Although never released in its entirety, most of the Beatles' “Rooftop Concert” has been widely bootlegged over the years. The Beatles themselves have also issued a lot of the rooftop concert over various releases. 1970's Let It Be album featured edited live performances of “Dig A Pony,” “I've Got A Feeling,” and “One After 909.” The group's final performance of “Get Back” was included on 1996's The Beatles Anthology 3 album, and the 2003 Let It Be. . . Naked collection included new composite takes from different versions of “Don't Let Me Down,” and “I've Got A Feeling.” In one form or another, at least one version of all the songs from the group's final performance has been officially released.

The version of “Get Back” that closes the Let It Be album, which was long thought to be a live take, is actually a cheat — Lennon and McCartney's pre and post-song comments were tagged by producer Phil Spector onto an abbreviated version of the studio-recorded single version.

Richie Unterberger, author of the excellent book The Unreleased Beatles, says that if it wasn't for Paul McCartney holding the band together at that point, they would have easily fallen apart: “Paul's gotten a little bit of a bad rap for how he acted during those sessions. I think he was pushy and bossy at some points. You can see it in the final film, which they edited pretty heavily. On the other hand, someone had to do that and he was the guy to do it. Nobody else would have done it. If he wasn't there, nothing would have been done.”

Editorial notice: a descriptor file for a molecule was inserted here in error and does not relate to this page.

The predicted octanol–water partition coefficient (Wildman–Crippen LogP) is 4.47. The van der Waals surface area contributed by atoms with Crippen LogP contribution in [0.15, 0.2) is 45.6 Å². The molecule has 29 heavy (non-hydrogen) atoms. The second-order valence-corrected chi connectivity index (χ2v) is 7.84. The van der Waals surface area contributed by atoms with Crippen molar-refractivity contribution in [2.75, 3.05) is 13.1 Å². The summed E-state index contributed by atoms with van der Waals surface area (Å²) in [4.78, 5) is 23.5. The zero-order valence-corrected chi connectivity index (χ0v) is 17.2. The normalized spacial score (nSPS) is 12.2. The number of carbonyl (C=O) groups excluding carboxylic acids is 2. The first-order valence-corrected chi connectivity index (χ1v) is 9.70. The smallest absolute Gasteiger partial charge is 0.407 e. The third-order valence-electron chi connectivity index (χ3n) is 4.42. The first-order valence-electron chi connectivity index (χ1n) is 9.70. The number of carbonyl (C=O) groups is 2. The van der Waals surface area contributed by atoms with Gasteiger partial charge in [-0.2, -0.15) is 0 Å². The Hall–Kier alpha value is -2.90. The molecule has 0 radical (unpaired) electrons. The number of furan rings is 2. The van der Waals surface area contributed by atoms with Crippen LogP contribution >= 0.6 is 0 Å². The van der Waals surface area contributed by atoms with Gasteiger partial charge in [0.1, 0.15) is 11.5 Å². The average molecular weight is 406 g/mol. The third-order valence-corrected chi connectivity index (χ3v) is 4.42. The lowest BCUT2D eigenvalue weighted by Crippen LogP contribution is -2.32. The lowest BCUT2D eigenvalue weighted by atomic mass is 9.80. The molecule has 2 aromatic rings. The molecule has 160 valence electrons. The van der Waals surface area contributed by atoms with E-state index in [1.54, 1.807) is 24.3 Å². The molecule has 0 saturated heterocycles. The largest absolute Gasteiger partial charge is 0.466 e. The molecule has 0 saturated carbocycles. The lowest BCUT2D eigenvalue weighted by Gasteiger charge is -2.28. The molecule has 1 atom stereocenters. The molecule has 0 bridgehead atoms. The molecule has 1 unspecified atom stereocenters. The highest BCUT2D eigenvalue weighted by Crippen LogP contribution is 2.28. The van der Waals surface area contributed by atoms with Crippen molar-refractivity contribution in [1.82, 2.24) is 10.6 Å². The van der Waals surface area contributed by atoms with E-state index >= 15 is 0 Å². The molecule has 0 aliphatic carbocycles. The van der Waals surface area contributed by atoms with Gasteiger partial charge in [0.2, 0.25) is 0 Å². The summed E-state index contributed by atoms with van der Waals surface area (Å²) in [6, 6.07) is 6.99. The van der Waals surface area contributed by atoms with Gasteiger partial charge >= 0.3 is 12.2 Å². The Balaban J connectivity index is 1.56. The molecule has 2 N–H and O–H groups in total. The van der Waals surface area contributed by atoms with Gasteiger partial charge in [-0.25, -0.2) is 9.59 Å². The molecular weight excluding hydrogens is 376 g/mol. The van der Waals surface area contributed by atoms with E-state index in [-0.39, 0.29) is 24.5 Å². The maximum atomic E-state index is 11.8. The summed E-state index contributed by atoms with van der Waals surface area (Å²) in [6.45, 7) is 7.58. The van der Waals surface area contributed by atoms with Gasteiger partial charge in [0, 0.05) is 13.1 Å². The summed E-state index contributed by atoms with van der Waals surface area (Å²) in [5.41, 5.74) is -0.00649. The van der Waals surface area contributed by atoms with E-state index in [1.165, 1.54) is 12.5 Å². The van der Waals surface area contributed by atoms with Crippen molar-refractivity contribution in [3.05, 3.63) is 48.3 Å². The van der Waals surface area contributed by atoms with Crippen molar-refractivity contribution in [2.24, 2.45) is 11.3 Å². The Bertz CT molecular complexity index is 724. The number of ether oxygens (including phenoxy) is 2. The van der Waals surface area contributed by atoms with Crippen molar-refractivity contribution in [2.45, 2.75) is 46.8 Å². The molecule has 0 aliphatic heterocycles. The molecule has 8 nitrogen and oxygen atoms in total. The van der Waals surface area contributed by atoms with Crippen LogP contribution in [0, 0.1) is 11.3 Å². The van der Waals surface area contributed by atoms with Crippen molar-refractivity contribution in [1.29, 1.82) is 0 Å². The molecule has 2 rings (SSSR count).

Ringo Starr's former producer and songwriting partner Mark Hudson remembers Ringo saying that up until the Beatles' split, they always knew how to pull it together musically: “Like Ringo said, 'With all of the stuff that was going on during (the) Let It Be (sessions), the arguments and George leaving, as soon as I would count the song off and we would start playing, we were those guys again in Hamburg and in the Cavern (Club), and all that went away and we were that great band. And then when that song was over, we went back to that 'I don't like you, I don't trust you, why are you hurting me, and that.'”

In 1970, after Mick Jagger's barbs about the Beatles' supposed inadequacies as a live band, John Lennon set the record straight, telling Rolling Stone: “Our best work was never recorded, y’know? We were performers — in spite off what Mick (Jagger) says about us — in Liverpool, Hamburg, and around the dance halls, y’know? And what we generated was fantastic, when we played straight rock. And there was nobody to touch us in Britain, y’know?”

Paul McCartney admitted that the footage of the Beatles performing together underlines the core strength of “John, Paul, George, and Ringo”: “The Beatles were the best. And, y'know, the thing about the Beatles is (they're) a very good little rock band. It really was a little rock band. Four guys, who when we played something — we locked in. And because we worked so much in Liverpool, then in Hamburg, and then in England, and America — we could read each other. So, yeah, I think we were the best (laughs).”